I woke up around 4:00 AM in the morning, decided to work on my blog and do a few things online. It has become rather habitual to check my Adsense account about 6 times a day to monitor changes and track earnings. I checked my account that morning and saw something I had never seen before– over 1700 clicks! I was like WTF?! Some many questions came in like what’s going on? Am I dreaming? Who’s doing this? Who have I offended?
Well, those questions were rhetorical and a total waste of time. The reality set in and I saw that 5-year old Adsense account could be terminated just like that. I’ve always abided by Google Adsense’ rules, complied with almost everything in their lengthy policy and corrected my mistakes when issued a warning and now someone’s trying to run me out of business? Well, this can happen to anyone and for the first time in 5 years I’ve been an Adsense publisher, I got a little scared of what could happen.
A couple of weeks later, the same thing happened with over 500 clicks under 2 hours.
Anyway, it’s been about 6 or 7 weeks now and earlier today, I received my first Adsense payment via bank transfer after that little drama with earnings from invalid clicks duly removed. Well, it seems I survived that click bombing.
What could have caused this?
The first time this happened, I suspected it might have been a bot, perhaps a bot was targeted to run us out of business. I noticed all the 1700 clicks came from a particular country with only 3 page views according to Adsense performance report. That was definitely not human. Only the ad unit on the homepage was being targeted and that convinced me even more it was a bot.
Also read: How To Cheat On google Adsense
It was different the second time though but if you’re in this type of scenario, whether it’s a human or a bot doing the ugly job, there are certain things to do to stay safe:
- Report to Google immediately
- Locate and remove the targeted ad units (or all ad units)
- Protect your ads from invalid clicks
- Always monitor your account
1. How report invalid clicks to Google
Google knows this is bound to happen and before you get your account suspended over invalid clicks, it’s best you report to Google immediately. There’s a form you should fill which can be found here.
Submitting this appeal doesn’t guarantee your account won’t be suspended but it might go a long way to help as it helped me. It’s most likely you won’t get a response but be sure you give the correct information and state what you’ve done to control the situation.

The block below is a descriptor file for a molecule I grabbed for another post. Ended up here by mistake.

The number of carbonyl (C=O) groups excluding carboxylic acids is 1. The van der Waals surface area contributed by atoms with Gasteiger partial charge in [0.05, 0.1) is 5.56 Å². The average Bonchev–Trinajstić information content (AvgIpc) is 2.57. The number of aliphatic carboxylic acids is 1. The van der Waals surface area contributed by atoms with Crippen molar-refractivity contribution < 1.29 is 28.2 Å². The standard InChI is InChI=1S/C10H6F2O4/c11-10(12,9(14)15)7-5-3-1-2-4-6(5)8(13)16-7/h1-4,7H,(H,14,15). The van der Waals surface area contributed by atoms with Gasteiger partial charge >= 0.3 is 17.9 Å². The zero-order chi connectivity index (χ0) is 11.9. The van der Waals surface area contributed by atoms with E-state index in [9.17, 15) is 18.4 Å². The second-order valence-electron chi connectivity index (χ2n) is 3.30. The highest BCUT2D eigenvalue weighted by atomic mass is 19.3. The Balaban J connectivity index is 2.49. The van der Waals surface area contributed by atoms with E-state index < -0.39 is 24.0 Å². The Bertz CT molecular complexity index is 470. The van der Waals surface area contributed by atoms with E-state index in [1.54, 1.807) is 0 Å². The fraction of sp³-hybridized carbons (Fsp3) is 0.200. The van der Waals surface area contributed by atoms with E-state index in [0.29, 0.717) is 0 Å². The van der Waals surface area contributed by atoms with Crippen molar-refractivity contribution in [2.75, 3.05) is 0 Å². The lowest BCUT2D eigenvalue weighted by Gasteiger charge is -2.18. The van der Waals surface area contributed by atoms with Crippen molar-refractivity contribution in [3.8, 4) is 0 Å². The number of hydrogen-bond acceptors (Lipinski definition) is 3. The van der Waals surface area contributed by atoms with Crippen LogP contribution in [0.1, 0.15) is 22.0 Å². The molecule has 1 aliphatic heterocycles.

2. Locating and removing targeted units
If it’s a bot clicking on your ads, chances are that the homepage ads are being targeted. Regular visitors on this blog might notice I removed ads from the homepage about 6 or 7 weeks ago. This is one of the reason to track your ads through channels and know which ad unit is in which spot.
If you’re unable to locate which ad unit is being targeted, remove all ads temporarily.
3. Protecting your ads from invalid clicks
If you’re using WordPress, you’re lucky as there’s almost a plugin to tackle every problem. In my quest to find a solution, I came across a plugin that blocks your ads from showing to a visitor after a number of set clicks. You may set the plugin to block ads from showing to visitors from a certain IP after 2 clicks.
The only drawback here is that you may be blocking a lot of people using shared IP addresses but still, this plugin is worth installing.
I’m presently using the premium version that sends an email every time it detects invalid activities on your account but there’s a free version you can use before going for the pro version. You only need to wrap your ads in the specified div class to allow the plugin monitor your ads.
4. Always check your account for suspicious activities
Whether you’re a new or an old Adsense publisher, it’s a wise idea to monitor your account and check several times a day. I know a number of Adsense publishers who claim to check their accounts only once in a week but it’s like going to sleep right under a burning rooftop.
Always monitor your account for unusually high CTR. If your CTR goes above 10% and you’re pretty sure it’s unusual, you should consider reporting to Google.
Have you ever experienced this? What are you doing to prevent invalid activities on your Adsense account?